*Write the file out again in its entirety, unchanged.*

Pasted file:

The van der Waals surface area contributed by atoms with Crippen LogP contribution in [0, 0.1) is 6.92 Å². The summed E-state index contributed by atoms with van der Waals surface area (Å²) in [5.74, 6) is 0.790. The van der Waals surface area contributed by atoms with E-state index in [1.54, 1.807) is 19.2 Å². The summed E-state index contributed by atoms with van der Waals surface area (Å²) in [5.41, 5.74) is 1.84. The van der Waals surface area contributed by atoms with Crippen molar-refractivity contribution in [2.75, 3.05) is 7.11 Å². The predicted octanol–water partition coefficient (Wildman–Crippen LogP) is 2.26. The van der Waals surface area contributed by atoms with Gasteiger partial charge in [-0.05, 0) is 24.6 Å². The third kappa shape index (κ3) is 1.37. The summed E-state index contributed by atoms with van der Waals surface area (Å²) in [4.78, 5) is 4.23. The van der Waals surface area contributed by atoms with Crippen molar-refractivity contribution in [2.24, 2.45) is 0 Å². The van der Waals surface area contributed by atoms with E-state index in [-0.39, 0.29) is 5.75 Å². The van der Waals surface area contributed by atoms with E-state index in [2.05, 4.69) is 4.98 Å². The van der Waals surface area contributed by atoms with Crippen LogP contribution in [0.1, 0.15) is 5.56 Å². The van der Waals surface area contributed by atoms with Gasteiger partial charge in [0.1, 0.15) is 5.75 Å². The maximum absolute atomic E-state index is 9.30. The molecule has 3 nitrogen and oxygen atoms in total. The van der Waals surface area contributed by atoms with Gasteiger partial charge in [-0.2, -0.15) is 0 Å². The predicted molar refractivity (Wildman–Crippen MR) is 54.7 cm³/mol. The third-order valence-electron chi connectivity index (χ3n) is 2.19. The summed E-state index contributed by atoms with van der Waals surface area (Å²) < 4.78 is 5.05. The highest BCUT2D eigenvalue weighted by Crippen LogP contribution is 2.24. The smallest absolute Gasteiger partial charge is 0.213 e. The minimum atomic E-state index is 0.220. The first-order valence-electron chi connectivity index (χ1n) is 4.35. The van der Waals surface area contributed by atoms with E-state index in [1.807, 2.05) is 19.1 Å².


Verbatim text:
The van der Waals surface area contributed by atoms with Crippen LogP contribution in [0, 0.1) is 6.92 Å². The summed E-state index contributed by atoms with van der Waals surface area (Å²) in [5.74, 6) is 0.790. The van der Waals surface area contributed by atoms with E-state index in [1.54, 1.807) is 19.2 Å². The summed E-state index contributed by atoms with van der Waals surface area (Å²) in [5.41, 5.74) is 1.84. The van der Waals surface area contributed by atoms with Crippen molar-refractivity contribution in [2.75, 3.05) is 7.11 Å². The predicted octanol–water partition coefficient (Wildman–Crippen LogP) is 2.26. The van der Waals surface area contributed by atoms with Gasteiger partial charge in [-0.05, 0) is 24.6 Å². The third kappa shape index (κ3) is 1.37. The summed E-state index contributed by atoms with van der Waals surface area (Å²) in [4.78, 5) is 4.23. The van der Waals surface area contributed by atoms with Crippen molar-refractivity contribution in [2.24, 2.45) is 0 Å². The van der Waals surface area contributed by atoms with E-state index in [-0.39, 0.29) is 5.75 Å². The van der Waals surface area contributed by atoms with E-state index in [2.05, 4.69) is 4.98 Å². The van der Waals surface area contributed by atoms with Crippen LogP contribution in [0.1, 0.15) is 5.56 Å². The van der Waals surface area contributed by atoms with Gasteiger partial charge in [0.1, 0.15) is 5.75 Å². The maximum absolute atomic E-state index is 9.30. The molecule has 3 nitrogen and oxygen atoms in total. The van der Waals surface area contributed by atoms with Gasteiger partial charge in [-0.2, -0.15) is 0 Å². The predicted molar refractivity (Wildman–Crippen MR) is 54.7 cm³/mol. The third-order valence-electron chi connectivity index (χ3n) is 2.19. The summed E-state index contributed by atoms with van der Waals surface area (Å²) < 4.78 is 5.05. The highest BCUT2D eigenvalue weighted by Crippen LogP contribution is 2.24. The smallest absolute Gasteiger partial charge is 0.213 e. The minimum atomic E-state index is 0.220. The first-order valence-electron chi connectivity index (χ1n) is 4.35. The van der Waals surface area contributed by atoms with E-state index in [1.807, 2.05) is 19.1 Å².